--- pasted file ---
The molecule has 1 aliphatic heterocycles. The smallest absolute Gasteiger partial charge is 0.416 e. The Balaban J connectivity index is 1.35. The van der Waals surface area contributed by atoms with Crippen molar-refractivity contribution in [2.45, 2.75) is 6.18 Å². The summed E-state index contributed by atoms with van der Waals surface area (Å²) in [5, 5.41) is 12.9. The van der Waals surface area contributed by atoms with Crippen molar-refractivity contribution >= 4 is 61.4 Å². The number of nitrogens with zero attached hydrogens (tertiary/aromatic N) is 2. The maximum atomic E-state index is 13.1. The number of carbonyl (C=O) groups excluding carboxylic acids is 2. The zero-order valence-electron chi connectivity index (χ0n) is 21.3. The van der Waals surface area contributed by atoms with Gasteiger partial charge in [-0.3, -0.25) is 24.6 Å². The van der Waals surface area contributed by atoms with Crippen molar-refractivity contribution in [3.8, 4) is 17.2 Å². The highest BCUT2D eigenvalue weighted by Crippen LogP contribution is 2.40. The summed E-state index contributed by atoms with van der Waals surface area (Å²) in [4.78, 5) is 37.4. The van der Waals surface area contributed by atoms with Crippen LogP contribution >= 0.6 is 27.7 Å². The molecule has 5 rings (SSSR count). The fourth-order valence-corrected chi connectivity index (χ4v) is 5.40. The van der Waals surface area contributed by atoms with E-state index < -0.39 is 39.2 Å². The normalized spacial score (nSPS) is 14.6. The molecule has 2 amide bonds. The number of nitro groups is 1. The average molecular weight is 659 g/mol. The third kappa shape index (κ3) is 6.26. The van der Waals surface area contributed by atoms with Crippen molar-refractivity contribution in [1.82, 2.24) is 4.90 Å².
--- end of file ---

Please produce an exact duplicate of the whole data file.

The molecule has 1 aliphatic heterocycles. The smallest absolute Gasteiger partial charge is 0.416 e. The Balaban J connectivity index is 1.35. The van der Waals surface area contributed by atoms with Crippen molar-refractivity contribution in [2.45, 2.75) is 6.18 Å². The summed E-state index contributed by atoms with van der Waals surface area (Å²) in [5, 5.41) is 12.9. The van der Waals surface area contributed by atoms with Crippen molar-refractivity contribution >= 4 is 61.4 Å². The number of nitrogens with zero attached hydrogens (tertiary/aromatic N) is 2. The maximum atomic E-state index is 13.1. The number of carbonyl (C=O) groups excluding carboxylic acids is 2. The zero-order valence-electron chi connectivity index (χ0n) is 21.3. The van der Waals surface area contributed by atoms with Gasteiger partial charge in [-0.3, -0.25) is 24.6 Å². The van der Waals surface area contributed by atoms with Crippen molar-refractivity contribution in [3.8, 4) is 17.2 Å². The highest BCUT2D eigenvalue weighted by Crippen LogP contribution is 2.40. The summed E-state index contributed by atoms with van der Waals surface area (Å²) in [4.78, 5) is 37.4. The van der Waals surface area contributed by atoms with Crippen LogP contribution >= 0.6 is 27.7 Å². The molecule has 5 rings (SSSR count). The fourth-order valence-corrected chi connectivity index (χ4v) is 5.40. The van der Waals surface area contributed by atoms with E-state index < -0.39 is 39.2 Å². The normalized spacial score (nSPS) is 14.6. The molecule has 2 amide bonds. The number of nitro groups is 1. The average molecular weight is 659 g/mol. The third kappa shape index (κ3) is 6.26. The van der Waals surface area contributed by atoms with Crippen molar-refractivity contribution in [1.82, 2.24) is 4.90 Å².